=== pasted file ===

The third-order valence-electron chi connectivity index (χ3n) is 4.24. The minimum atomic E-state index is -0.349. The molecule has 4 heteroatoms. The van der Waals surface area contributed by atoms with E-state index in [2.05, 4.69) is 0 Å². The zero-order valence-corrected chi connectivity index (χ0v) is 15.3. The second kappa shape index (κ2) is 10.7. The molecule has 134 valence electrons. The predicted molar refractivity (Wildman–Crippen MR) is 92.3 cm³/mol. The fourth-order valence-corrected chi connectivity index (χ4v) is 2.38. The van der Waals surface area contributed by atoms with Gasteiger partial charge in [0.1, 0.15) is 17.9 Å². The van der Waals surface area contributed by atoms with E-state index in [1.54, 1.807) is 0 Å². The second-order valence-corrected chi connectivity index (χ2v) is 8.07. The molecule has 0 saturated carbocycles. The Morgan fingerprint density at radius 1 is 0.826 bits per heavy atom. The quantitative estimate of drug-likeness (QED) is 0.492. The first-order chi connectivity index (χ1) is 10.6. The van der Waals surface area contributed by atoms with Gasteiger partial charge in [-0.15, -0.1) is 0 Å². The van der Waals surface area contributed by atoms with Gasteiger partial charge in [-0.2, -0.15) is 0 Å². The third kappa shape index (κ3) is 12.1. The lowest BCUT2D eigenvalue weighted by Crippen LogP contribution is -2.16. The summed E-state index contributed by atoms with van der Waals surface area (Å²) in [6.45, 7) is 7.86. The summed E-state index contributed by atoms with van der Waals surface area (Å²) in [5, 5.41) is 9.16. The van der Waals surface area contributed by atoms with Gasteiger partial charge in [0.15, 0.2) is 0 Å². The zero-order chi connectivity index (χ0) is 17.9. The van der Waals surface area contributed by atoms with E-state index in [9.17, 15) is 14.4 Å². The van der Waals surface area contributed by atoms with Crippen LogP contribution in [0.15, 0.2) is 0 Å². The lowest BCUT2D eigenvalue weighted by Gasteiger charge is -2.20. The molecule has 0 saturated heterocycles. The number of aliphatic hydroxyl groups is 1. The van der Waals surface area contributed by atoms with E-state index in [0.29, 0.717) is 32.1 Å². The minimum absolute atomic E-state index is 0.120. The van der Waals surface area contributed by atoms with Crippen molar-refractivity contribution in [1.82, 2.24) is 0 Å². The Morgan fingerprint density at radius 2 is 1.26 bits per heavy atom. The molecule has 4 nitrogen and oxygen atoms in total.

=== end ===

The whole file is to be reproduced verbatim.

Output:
The third-order valence-electron chi connectivity index (χ3n) is 4.24. The minimum atomic E-state index is -0.349. The molecule has 4 heteroatoms. The van der Waals surface area contributed by atoms with E-state index in [2.05, 4.69) is 0 Å². The zero-order valence-corrected chi connectivity index (χ0v) is 15.3. The second kappa shape index (κ2) is 10.7. The molecule has 134 valence electrons. The predicted molar refractivity (Wildman–Crippen MR) is 92.3 cm³/mol. The fourth-order valence-corrected chi connectivity index (χ4v) is 2.38. The van der Waals surface area contributed by atoms with Gasteiger partial charge in [0.1, 0.15) is 17.9 Å². The van der Waals surface area contributed by atoms with E-state index in [1.54, 1.807) is 0 Å². The second-order valence-corrected chi connectivity index (χ2v) is 8.07. The molecule has 0 saturated carbocycles. The Morgan fingerprint density at radius 1 is 0.826 bits per heavy atom. The quantitative estimate of drug-likeness (QED) is 0.492. The first-order chi connectivity index (χ1) is 10.6. The van der Waals surface area contributed by atoms with Gasteiger partial charge in [-0.15, -0.1) is 0 Å². The van der Waals surface area contributed by atoms with Gasteiger partial charge in [-0.2, -0.15) is 0 Å². The third kappa shape index (κ3) is 12.1. The lowest BCUT2D eigenvalue weighted by Crippen LogP contribution is -2.16. The summed E-state index contributed by atoms with van der Waals surface area (Å²) in [6.45, 7) is 7.86. The summed E-state index contributed by atoms with van der Waals surface area (Å²) in [5, 5.41) is 9.16. The van der Waals surface area contributed by atoms with Gasteiger partial charge in [0.15, 0.2) is 0 Å². The zero-order chi connectivity index (χ0) is 17.9. The van der Waals surface area contributed by atoms with E-state index in [9.17, 15) is 14.4 Å². The van der Waals surface area contributed by atoms with Crippen LogP contribution in [0.15, 0.2) is 0 Å². The lowest BCUT2D eigenvalue weighted by Gasteiger charge is -2.20. The molecule has 0 saturated heterocycles. The number of aliphatic hydroxyl groups is 1. The van der Waals surface area contributed by atoms with E-state index in [0.29, 0.717) is 32.1 Å². The minimum absolute atomic E-state index is 0.120. The van der Waals surface area contributed by atoms with Crippen molar-refractivity contribution in [1.82, 2.24) is 0 Å². The Morgan fingerprint density at radius 2 is 1.26 bits per heavy atom. The molecule has 4 nitrogen and oxygen atoms in total.